1 CA-TX 97-0012
Filed June 23, 1998 Review Denied February 23, 1999
Appeal from the Superior Court of Maricopa County Arizona Tax Court Cause No. TX 96-00519
The Honorable William J. Schafer, III, Judge
REVERSED WITH DIRECTIONS
Fennemore Craig, P.C. by Paul J. Mooney, Attorneys for Plaintiff-Appellee, Phoenix.
Grant Woods, Arizona Attorney General by Frank Boucek, III, Assistant Attorney General, Attorneys for Defendants-Appellants, Phoenix.
¶ 1 U.S. West Communications, Inc., ("US West") brought a refund action in the tax court against the Arizona Department of Revenue ("ADOR") and Arizona's fifteen counties, challenging the 1996 valuation of a portion of its Arizona property. The tax court rejected ADOR's argument that all of US West's Arizona property was correctly valued under Arizona Revised Statutes Annotated ("A.R.S.") section 42-793(A)(1), and held instead that a portion of the property should have been valued under section 42-793(A)(2). The tax court granted summary judgment for US West, and ADOR and the counties appealed.
¶ 2 We must decide whether section 42-793(A)'s procedure for valuing the property of telecommunications companies permits two different valuation methods: one for local telecommunications companies providing local service and another for telecommunications companies that do not provide local service. If two methods are allowed, we must also decide whether these methods violate Arizona's uniformity clause. Ariz. Const. Art. 9, § 1. We hold that the statutory procedure in A.R.S. section 42-793(A) does distinguish between telecommunications companies providing local service and those that do not. We also conclude that, based on this record, this approach does not violate Arizona's uniformity clause. We therefore reverse with directions to enter judgment for ADOR and the counties. FACTS AND PROCEDURAL HISTORY
¶ 3 The material facts are undisputed. U.S. West was once part of the Bell System before Bell's court-ordered break-up. It is now referred to in the telecommunications industry as a Regional Bell Operating Company and a local exchange carrier. US West provides telecommunications service in Arizona and thirteen other states. This service includes residential and business local telecommunications service and additional services like call waiting, caller I.D., call forwarding, and intraLATA long distance service.
¶ 4 A "LATA" is a Local Access and Transport Area established as a result of the ATT divestiture. IntraLATA long-distance service originates and terminates within the same LATA and is provided by a local exchange carrier such as US West. IntraLATA service is sometimes referred to as local long-distance service.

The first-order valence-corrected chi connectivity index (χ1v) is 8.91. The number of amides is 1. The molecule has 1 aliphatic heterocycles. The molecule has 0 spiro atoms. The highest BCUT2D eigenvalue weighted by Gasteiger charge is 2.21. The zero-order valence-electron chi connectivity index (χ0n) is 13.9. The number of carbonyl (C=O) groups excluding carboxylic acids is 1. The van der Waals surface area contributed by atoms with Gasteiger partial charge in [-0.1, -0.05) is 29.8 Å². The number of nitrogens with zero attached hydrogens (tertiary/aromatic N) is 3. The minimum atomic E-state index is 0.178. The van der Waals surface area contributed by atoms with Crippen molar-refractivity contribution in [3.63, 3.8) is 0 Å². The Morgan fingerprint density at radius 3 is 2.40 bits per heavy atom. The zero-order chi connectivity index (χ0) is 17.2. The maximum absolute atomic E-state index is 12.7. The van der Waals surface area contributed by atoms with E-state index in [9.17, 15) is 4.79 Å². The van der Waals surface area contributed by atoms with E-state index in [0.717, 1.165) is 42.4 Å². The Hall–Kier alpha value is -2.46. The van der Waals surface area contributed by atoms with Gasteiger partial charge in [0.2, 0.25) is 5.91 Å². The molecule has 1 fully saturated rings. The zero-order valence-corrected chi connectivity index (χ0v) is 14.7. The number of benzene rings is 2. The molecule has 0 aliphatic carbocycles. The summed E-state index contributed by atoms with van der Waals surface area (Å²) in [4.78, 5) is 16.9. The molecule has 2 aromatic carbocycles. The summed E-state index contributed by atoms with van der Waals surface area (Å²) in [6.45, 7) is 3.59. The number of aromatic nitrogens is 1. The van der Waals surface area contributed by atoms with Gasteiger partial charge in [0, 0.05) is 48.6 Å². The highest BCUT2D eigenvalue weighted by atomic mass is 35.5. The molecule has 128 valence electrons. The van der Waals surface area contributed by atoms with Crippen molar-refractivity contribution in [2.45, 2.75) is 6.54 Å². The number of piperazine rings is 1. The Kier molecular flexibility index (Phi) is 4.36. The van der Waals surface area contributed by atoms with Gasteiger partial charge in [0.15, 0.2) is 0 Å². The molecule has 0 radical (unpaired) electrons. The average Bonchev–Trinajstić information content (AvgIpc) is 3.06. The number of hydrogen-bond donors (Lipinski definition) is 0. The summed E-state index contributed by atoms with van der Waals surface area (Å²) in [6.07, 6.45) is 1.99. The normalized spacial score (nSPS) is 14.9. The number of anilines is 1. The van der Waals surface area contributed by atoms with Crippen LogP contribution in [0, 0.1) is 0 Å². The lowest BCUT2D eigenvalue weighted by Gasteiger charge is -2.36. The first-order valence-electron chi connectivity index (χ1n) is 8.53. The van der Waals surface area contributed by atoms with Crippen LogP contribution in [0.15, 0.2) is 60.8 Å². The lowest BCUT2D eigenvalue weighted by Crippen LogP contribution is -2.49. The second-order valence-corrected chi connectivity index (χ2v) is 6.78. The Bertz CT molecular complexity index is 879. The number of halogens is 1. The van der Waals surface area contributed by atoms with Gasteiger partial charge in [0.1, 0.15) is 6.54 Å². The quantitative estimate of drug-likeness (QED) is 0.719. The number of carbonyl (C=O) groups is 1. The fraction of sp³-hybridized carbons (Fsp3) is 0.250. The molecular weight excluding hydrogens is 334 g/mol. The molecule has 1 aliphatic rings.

¶ 5 InterLATA long-distance service is long-distance service between LATAs, and it is provided by a number of competing interexchange carriers, such as ATT, MCI, and Sprint. InterLATA service includes calls from one state to another and between LATAs within Arizona. The Arizona Corporation Commission authorizes interexchange carriers to provide interLATA long-distance service in Arizona, but not local exchange service. Interexchange carriers provide interLATA long-distance service to Arizona customers by purchasing access to US West's lines and other telecommunications equipment and property.
¶ 6 US West is strictly a local exchange carrier, by far the largest of thirteen such carriers in Arizona. It provides no interLATA long-distance service; the only long-distance service it is authorized to provide is intraLATA long-distance service. In Arizona, US West operates more than two million lines from its offices to its customers' premises. These lines constitute approximately 95% of all access lines in use in the state. About 20% of US West's revenue comes from intraLATA long-distance service. Approximately another 26% comes from access fees charged to interexchange carriers, and about 13% comes from other non-basic, non-local telecommunications services. The remaining 41% comes from basic local services and add-ons like call waiting, caller I.D., and call forwarding.
¶ 7 ADOR annually values the taxable property of telecommunications companies in Arizona. It allocates these valuations among the state's fifteen counties, which then levy and collect property taxes accordingly. In 1996 ADOR valued US West's Arizona class 2 property (real and personal property used to provide local telecommunications service) at $792 million, and its Arizona class 3 (commercial) property at $1.157 billion. US West brought this action for a refund on the theory that ADOR had overvalued its class 3 commercial property by approximately $135 million by applying A.R.S. sections 42-793(A)(1) and -793.01 rather than A.R.S. section 42-793(A)(2).
¶ 8 On cross-motions for summary judgment the tax court agreed with US West. ADOR and the counties appealed. This court has jurisdiction, A.R.S. section 12-2101(B), and the Chief Judge has assigned the appeal to Department T as required by A.R.S. sections 12-120.04(G) and -170(C).
I. Statutory Interpretation
¶¶ 9 To decide whether the tax court ruled correctly, we must first interpret two statutes. Section 42-793 provides in part:
A. On or before August 31 of each year the department shall determine the following valuations as of January 1 of the valuation year, as defined in § 42-201:
1. The valuation of all property, franchises and intangible values of telecommunications companies operating in the state and providing local telecommunications service at their full cash value as provided by § 42-793.01.
2. The valuation of the property of other telecommunications companies operating in this state at its full cash value. Real estate shall be valued at market value and personal property shall be valued on a unitary basis at its historical cost less depreciation.
"Other telecommunications company" is defined as a "telecommunications company that does not provide local telecommunications service in this state." A.R.S. § 42-793(A)(2)(c). Section 42-793.01, to which section 42-793(A)(1) refers, provides: